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Speaker Information: 3rd Kenji Ishihara Colloquium Series on Earthquake Geotechnical Engineering

Base Isolation, Damping Systems, and Soil-Structure Interaction
Speakers and Abstracts


Ian Aiken, Ph.D., P.E.
Principal, Seismic Isolation Engineering, Inc.

Seismic Damping: An Overview of Device Types, Design and Code Considerations

Abstract: Ian will give a snapshot overview of some of the different types of seismic damping devices and applications in the U.S. and internationally, the main aspects of the ASCE 7 and ASCE 41 requirements for structures with damping systems, and discuss some of the engineering and implementation considerations for using seismic dampers that differ from more typical building design, such as analysis requirements, the need for device testing, and the peer review process.

Bio: Ian Aiken is a Principal with Seismic Isolation Engineering, Inc., in Berkeley, California, and has more than 30 years of experience in earthquake, structural and civil engineering. He holds a Bachelor of Engineering degree from the University of Auckland, New Zealand, and Masters and Doctoral degrees in Civil Engineering from the University of California, Berkeley. His particular areas of expertise are seismic isolation and passive energy dissipation for seismic structural control, and the use of nonlinear analysis methods for structural analysis. He has worked on nearly 100 seismic isolation and energy dissipation projects including many notable building, bridge and industrial structures worldwide. For more than 20 years Ian has been extensively involved in the development, testing and implementation of buckling-restrained braces in the U.S., with notable firsts including the first project in the U.S., the first hospital in California and the U.S., the first bridge in the U.S. to use BRBs, and recently the Wilshire Grand Tower in Los Angeles.

Ian has been a member of state and national committees on isolation and energy dissipation, including ASCE, AASHTO and SEAONC committees, and FEMA-BSSC for the NEHRP national provisions.



Jay Love
Senior Principal, Degenkolb Engineers
Seismic Design with Viscous Dampers: Retrofit Design Strategies

Abstract: One of the largest hospital facilities constructed in recent years in California, the new Sutter Health California Pacific Medical Center Van Ness Campus Hospital opened to patients on March 2, 2019.The $2.1B project produced a 13-story, 989,230 square foot hospital, including patient beds, diagnostic and treatment centers, and subterranean parking. Van Ness Campus Hospital consolidated the acute care services of two older Sutter Health California Pacific Medical Center (CPMC) campuses to create their flagship San Francisco hospital.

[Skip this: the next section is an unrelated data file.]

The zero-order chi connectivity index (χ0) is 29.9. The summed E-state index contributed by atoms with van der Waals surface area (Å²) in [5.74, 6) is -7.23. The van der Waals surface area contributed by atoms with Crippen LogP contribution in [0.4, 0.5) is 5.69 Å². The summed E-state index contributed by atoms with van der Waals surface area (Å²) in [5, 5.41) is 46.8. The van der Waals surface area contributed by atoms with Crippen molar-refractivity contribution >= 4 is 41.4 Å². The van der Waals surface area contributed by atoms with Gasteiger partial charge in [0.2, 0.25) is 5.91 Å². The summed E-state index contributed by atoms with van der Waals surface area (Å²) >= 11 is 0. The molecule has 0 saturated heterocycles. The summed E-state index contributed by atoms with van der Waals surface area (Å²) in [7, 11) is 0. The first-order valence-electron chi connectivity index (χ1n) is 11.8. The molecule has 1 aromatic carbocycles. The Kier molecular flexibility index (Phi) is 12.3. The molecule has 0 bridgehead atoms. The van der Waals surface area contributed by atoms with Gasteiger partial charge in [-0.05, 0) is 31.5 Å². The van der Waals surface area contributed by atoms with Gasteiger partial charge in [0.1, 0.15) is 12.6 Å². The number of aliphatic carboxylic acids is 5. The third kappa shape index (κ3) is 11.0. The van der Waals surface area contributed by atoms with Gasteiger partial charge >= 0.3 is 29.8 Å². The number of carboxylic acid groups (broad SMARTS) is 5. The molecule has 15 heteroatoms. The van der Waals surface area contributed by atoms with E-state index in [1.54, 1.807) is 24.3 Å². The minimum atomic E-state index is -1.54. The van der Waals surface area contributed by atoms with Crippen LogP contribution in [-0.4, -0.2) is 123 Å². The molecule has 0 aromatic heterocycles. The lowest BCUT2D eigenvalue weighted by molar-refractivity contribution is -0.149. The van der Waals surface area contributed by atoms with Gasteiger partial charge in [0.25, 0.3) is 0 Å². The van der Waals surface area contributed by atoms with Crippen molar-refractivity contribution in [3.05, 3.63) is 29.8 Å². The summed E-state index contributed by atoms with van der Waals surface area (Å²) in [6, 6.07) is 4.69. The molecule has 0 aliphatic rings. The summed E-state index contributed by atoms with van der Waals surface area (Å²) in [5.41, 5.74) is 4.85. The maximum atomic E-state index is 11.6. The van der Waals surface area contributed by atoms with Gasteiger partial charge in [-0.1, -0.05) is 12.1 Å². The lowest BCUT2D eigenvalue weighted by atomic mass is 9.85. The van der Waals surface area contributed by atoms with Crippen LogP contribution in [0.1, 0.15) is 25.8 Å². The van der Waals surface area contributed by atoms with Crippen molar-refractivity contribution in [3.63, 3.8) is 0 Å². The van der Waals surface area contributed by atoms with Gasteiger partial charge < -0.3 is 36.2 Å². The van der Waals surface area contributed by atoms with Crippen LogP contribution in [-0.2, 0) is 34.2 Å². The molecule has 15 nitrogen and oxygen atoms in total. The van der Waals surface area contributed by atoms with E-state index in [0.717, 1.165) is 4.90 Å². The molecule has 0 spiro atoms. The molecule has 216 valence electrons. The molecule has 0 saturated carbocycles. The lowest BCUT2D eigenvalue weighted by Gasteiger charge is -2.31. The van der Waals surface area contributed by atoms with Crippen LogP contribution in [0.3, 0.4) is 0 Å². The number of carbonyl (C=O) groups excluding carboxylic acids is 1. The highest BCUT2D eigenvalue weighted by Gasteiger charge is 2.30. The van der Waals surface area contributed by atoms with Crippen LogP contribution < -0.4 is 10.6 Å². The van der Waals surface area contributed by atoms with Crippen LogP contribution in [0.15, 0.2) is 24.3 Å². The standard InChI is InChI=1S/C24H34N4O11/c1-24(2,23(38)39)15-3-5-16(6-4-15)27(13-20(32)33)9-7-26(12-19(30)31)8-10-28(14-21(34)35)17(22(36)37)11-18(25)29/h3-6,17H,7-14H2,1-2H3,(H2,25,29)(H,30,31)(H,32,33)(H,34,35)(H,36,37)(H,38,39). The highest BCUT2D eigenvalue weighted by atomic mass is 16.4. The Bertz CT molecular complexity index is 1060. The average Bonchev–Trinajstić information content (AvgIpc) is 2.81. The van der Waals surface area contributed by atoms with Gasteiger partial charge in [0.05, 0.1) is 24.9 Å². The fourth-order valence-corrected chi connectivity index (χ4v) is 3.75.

The structural system features a steel moment resisting frame with supplemental viscous wall dampers to reduce earthquake forces. Originally developed and implemented in Japan over the past three decades, this project marked the first application of viscous wall dampers in the United States. Through testing and nonlinear response history analysis, viscous wall dampers are expected to absorb nearly 90 percent of the earthquake energy at the Design Earthquake level.

Bio: Jay Love has more than 40 years of experience, including master planning, structural design, seismic evaluation, and retrofit design. He has considerable expertise in designing specialized buildings, particularly large and complex healthcare facilities. Jay’s notable projects include the new design of the new Sutter Health California Pacific Medical Center (CPMC) Hospital at Van Ness and Geary and the Kaiser Permanente, Los Angeles Replacement Hospital. Jay has overseen and served as project mentor on numerous healthcare projects for Stanford Health Care ValleyCare Medical Center – Pleasanton and Livermore, Stanford Hospital, Catholic Healthcare West, Kaiser Foundation Hospitals, Dignity Health, and Sutter Health.



Aaron Malatesta, P.E.
Structural Engineer
Seismic Design with Viscous Dampers: Retrofit Design Strategies

Abstract: Structural engineers have been using viscous dampers to protect new and existing building structures from seismic excitation for almost 30 years. There are a number of different types of damping applications, and the primary objective of this presentation will be to demonstrate the basic principles for supplemental viscous damping and how they can be applied for seismic retrofit of pre-Northridge steel moment frames and nonductile concrete moment frames. The presentation will include historical background and an overview of preliminarydesign concepts and simplified design procedures. Examples will be presented and alternative methods for construction detailing will be discussed.

Bio: Aaron Malatesta, P.E. is a structural engineering consultant in the field of energy dissipation devices and advanced seismic design. Mr. Malatesta graduated from Stanford University with a Masters degree in Structural Engineering. He has practiced structural engineering for consulting firms focused on both buildings and transportation infrastructure. As a licensed professional engineer in the state of California, he has been involved in the design and retrofit of a number of different types of structures.  He has worked as a technical director for a viscous damper manufacturer leading the development of technical publications, management of research and development activities, and working with engineers to improve the performance of structures using viscous damping systems. He is actively involved in ASCE 7 and ASCE 41 committees for seismic isolation systems and energy dissipation devices.